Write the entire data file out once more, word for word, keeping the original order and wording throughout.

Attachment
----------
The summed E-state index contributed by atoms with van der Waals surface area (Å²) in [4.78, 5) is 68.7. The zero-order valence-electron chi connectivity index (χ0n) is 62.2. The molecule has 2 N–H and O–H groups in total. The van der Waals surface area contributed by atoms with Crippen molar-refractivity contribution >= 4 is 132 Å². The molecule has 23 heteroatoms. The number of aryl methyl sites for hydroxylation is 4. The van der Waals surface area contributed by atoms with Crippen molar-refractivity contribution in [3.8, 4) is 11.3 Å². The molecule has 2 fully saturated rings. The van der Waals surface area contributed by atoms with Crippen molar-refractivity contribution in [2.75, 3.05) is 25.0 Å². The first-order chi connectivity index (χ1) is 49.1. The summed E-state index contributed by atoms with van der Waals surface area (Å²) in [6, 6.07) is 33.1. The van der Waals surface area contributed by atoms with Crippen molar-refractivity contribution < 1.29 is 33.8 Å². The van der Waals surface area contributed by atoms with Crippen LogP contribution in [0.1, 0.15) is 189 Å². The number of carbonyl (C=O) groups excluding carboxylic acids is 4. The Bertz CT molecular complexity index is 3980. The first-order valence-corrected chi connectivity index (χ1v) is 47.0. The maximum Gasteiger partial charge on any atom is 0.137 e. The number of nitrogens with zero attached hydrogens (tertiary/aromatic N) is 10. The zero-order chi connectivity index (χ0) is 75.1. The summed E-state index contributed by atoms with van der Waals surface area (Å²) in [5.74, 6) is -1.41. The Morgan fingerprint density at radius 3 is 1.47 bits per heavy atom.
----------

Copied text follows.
The summed E-state index contributed by atoms with van der Waals surface area (Å²) in [4.78, 5) is 68.7. The zero-order valence-electron chi connectivity index (χ0n) is 62.2. The molecule has 2 N–H and O–H groups in total. The van der Waals surface area contributed by atoms with Crippen molar-refractivity contribution >= 4 is 132 Å². The molecule has 23 heteroatoms. The number of aryl methyl sites for hydroxylation is 4. The van der Waals surface area contributed by atoms with Crippen molar-refractivity contribution in [3.8, 4) is 11.3 Å². The molecule has 2 fully saturated rings. The van der Waals surface area contributed by atoms with Crippen molar-refractivity contribution in [2.75, 3.05) is 25.0 Å². The first-order chi connectivity index (χ1) is 49.1. The summed E-state index contributed by atoms with van der Waals surface area (Å²) in [6, 6.07) is 33.1. The van der Waals surface area contributed by atoms with Crippen molar-refractivity contribution < 1.29 is 33.8 Å². The van der Waals surface area contributed by atoms with Crippen LogP contribution in [0.1, 0.15) is 189 Å². The number of carbonyl (C=O) groups excluding carboxylic acids is 4. The Bertz CT molecular complexity index is 3980. The first-order valence-corrected chi connectivity index (χ1v) is 47.0. The maximum Gasteiger partial charge on any atom is 0.137 e. The number of nitrogens with zero attached hydrogens (tertiary/aromatic N) is 10. The zero-order chi connectivity index (χ0) is 75.1. The summed E-state index contributed by atoms with van der Waals surface area (Å²) in [5.74, 6) is -1.41. The Morgan fingerprint density at radius 3 is 1.47 bits per heavy atom.